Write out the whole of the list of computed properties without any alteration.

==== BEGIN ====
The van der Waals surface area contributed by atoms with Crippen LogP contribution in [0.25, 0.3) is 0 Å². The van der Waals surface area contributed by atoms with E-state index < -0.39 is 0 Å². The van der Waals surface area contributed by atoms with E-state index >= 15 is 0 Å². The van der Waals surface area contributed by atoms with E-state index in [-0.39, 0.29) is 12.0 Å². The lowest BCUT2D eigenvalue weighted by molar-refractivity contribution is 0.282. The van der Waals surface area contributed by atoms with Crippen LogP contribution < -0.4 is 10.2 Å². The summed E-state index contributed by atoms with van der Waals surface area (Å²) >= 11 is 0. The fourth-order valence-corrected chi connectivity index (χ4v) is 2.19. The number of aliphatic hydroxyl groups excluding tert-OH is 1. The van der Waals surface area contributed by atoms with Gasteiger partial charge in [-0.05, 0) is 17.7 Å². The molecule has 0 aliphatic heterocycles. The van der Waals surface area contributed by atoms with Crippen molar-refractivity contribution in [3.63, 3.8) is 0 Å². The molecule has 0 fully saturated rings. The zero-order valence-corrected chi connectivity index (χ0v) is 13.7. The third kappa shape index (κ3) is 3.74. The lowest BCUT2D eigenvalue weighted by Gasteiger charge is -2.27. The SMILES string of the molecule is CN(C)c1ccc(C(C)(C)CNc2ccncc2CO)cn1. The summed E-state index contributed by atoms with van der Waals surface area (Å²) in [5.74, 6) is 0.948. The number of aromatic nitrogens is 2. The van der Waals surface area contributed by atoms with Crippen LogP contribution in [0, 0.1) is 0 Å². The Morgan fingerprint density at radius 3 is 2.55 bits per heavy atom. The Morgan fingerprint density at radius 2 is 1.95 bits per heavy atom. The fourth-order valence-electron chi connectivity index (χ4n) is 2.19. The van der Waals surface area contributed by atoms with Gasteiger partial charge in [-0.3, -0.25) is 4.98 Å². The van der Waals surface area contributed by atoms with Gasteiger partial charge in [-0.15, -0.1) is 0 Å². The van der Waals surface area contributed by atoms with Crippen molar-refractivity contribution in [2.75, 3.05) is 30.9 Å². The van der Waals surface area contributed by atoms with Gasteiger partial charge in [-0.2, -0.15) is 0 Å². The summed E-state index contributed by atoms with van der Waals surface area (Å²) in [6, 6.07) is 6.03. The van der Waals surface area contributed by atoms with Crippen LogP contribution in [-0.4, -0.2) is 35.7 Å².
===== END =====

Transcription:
The van der Waals surface area contributed by atoms with Crippen LogP contribution in [0.25, 0.3) is 0 Å². The van der Waals surface area contributed by atoms with E-state index < -0.39 is 0 Å². The van der Waals surface area contributed by atoms with E-state index >= 15 is 0 Å². The van der Waals surface area contributed by atoms with E-state index in [-0.39, 0.29) is 12.0 Å². The lowest BCUT2D eigenvalue weighted by molar-refractivity contribution is 0.282. The van der Waals surface area contributed by atoms with Crippen LogP contribution < -0.4 is 10.2 Å². The summed E-state index contributed by atoms with van der Waals surface area (Å²) >= 11 is 0. The fourth-order valence-corrected chi connectivity index (χ4v) is 2.19. The number of aliphatic hydroxyl groups excluding tert-OH is 1. The van der Waals surface area contributed by atoms with Gasteiger partial charge in [-0.05, 0) is 17.7 Å². The molecule has 0 aliphatic heterocycles. The van der Waals surface area contributed by atoms with Crippen molar-refractivity contribution in [3.63, 3.8) is 0 Å². The molecule has 0 fully saturated rings. The zero-order valence-corrected chi connectivity index (χ0v) is 13.7. The third kappa shape index (κ3) is 3.74. The lowest BCUT2D eigenvalue weighted by Gasteiger charge is -2.27. The SMILES string of the molecule is CN(C)c1ccc(C(C)(C)CNc2ccncc2CO)cn1. The summed E-state index contributed by atoms with van der Waals surface area (Å²) in [5.74, 6) is 0.948. The number of aromatic nitrogens is 2. The van der Waals surface area contributed by atoms with Crippen LogP contribution in [0, 0.1) is 0 Å². The Morgan fingerprint density at radius 3 is 2.55 bits per heavy atom. The Morgan fingerprint density at radius 2 is 1.95 bits per heavy atom. The fourth-order valence-electron chi connectivity index (χ4n) is 2.19. The van der Waals surface area contributed by atoms with Gasteiger partial charge in [-0.3, -0.25) is 4.98 Å². The van der Waals surface area contributed by atoms with Gasteiger partial charge in [-0.15, -0.1) is 0 Å². The van der Waals surface area contributed by atoms with Crippen molar-refractivity contribution in [2.75, 3.05) is 30.9 Å². The van der Waals surface area contributed by atoms with Gasteiger partial charge in [-0.2, -0.15) is 0 Å². The summed E-state index contributed by atoms with van der Waals surface area (Å²) in [6, 6.07) is 6.03. The van der Waals surface area contributed by atoms with Crippen LogP contribution in [-0.4, -0.2) is 35.7 Å².